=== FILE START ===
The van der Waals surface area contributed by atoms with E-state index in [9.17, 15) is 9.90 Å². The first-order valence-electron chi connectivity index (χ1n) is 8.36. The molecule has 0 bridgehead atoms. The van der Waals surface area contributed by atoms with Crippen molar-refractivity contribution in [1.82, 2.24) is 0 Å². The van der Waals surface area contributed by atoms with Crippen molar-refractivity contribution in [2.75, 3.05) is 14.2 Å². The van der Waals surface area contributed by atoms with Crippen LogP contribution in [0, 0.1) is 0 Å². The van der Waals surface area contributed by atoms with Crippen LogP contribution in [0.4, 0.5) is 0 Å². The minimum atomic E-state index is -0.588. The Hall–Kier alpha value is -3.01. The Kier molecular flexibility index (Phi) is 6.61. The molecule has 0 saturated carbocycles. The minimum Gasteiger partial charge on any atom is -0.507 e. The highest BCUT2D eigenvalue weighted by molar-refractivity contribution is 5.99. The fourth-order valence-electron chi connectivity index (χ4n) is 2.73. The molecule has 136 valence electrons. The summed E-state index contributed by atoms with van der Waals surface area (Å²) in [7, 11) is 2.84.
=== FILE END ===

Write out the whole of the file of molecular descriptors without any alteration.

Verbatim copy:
The van der Waals surface area contributed by atoms with E-state index in [9.17, 15) is 9.90 Å². The first-order valence-electron chi connectivity index (χ1n) is 8.36. The molecule has 0 bridgehead atoms. The van der Waals surface area contributed by atoms with Crippen molar-refractivity contribution in [1.82, 2.24) is 0 Å². The van der Waals surface area contributed by atoms with Crippen molar-refractivity contribution in [2.75, 3.05) is 14.2 Å². The van der Waals surface area contributed by atoms with Crippen LogP contribution in [0, 0.1) is 0 Å². The van der Waals surface area contributed by atoms with Crippen LogP contribution in [0.4, 0.5) is 0 Å². The minimum atomic E-state index is -0.588. The Hall–Kier alpha value is -3.01. The Kier molecular flexibility index (Phi) is 6.61. The molecule has 0 saturated carbocycles. The minimum Gasteiger partial charge on any atom is -0.507 e. The highest BCUT2D eigenvalue weighted by molar-refractivity contribution is 5.99. The fourth-order valence-electron chi connectivity index (χ4n) is 2.73. The molecule has 136 valence electrons. The summed E-state index contributed by atoms with van der Waals surface area (Å²) in [7, 11) is 2.84.